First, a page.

Article by Lauren Rosewarne /
The Conversation /
January 31, 2013 /
A couple of years ago I went to a rather interesting fetish conference in Istanbul. One bloke, giving a paper about porn, read his paper monotonously from his notebook; behind him on the screen played a pornographic slide-show.
In the question time that followed his paper, I asked him what 20 minutes of footage of women being penetrated had to do with his research. Scowls and groans followed and I became the token “feminiazi” of the conference, daring to rain on the parade of those free-wheelin’, sex positive academics. (That I was there talking about my own sex-positive book on sexual perversion was apparently lost on them).
Truth be told, I actually have no problem with images of nudity. I do however, think that disregarding time, placement and one’s audience can render such images sexist. Using pornographic images of women – and women only – to decorate a lacklustre conference paper is one example. Using such images to make an opening scene of a very boring – and exhaustingly preachy – film memorable is another.
Flight opens with the pilot at the centre of the ill-fated title voyage (Denzel Washington) woken by a phone call summoning him to the cockpit. As he guzzles down the remnants of last night’s booze, his companion – colleague Trina (Nadine Velazquez) – walks around the hotel room naked. Full-frontal. Back and forth, back and forth she walks, her breasts, her minimal bush on display. Miss it the first couple of times? No worries, there she goes again.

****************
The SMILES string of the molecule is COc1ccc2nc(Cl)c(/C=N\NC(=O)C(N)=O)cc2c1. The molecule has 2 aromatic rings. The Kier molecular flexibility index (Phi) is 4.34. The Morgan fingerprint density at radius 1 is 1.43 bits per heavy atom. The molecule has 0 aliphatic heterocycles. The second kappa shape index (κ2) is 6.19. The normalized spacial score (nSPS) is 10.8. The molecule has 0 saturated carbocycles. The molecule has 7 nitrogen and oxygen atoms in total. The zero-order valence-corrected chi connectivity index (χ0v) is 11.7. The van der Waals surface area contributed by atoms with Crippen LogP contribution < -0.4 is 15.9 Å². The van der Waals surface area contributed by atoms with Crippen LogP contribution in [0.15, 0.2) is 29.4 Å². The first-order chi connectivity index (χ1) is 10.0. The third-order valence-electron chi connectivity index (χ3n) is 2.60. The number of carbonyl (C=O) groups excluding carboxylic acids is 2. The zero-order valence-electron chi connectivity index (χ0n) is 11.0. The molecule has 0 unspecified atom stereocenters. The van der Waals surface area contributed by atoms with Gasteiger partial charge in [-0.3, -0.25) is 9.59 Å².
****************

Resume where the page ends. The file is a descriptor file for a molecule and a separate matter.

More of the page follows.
My feminism isn’t about randomly jabbing fingers at things and claiming they’re sexist. In fact, there are plenty of scenes where full frontal female nudity is relevant to a narrative. One of my favourite films from 2012 for example – Take This Waltz – had a lovely scene of old and young, fat and thin women each naked and towelling off after a swim.
The year prior, in the equally excellent – if gut-wrenching – Shame we saw a lot of the protagonist’s (Michael Fassbender) penis because he was a character perpetually kowtowing to the yens of his cock. For Brandon the sight of his penis was much more relevant than his face.
When women’s bare bodies are used to decorate a scene – as exclusively eye candy or as a quick and dirty rationale for a more adult classification – it is sexist and it is testimony to the enormous disparity that exists between scenes of schlong and those of vulva: one is, apparently, arty, beautiful and worth eyeballing; the other a threatening eyesore.
Later this year I have a book coming out – American Taboo – which has a chapter on full-frontal male nudity. In it I quoted from Douglas Rowe’s article on nudity in film:
scenes with full-frontal male nudity usually can be timed with a stopwatch while those with nude women can be measured with a sundial…
I like this quote because it highlights one of Hollywood’s many double standards that Flight complies with. We don’t see Denzel’s dongle – God forbid – because penises are considered as much more confronting/explicit/aggressive/challenging than a vulva. Because men and women are expected to enjoy a long hard look at lady genitals but to find the wang offensive if not an egregious turn-off.
Flight will be memorable to me for a host of reasons. That Denzel got nominated for an Oscar while Anthony Hopkins’ excellent performance in Hitchcock got ignored will plague me in perpetuity. Most of all I’ll remember it for it’s embarrassing opening scene. And the reminder that it serves of how much sexism still exists in cinema. Pretty good soundtrack though.
© Lauren Rosewarne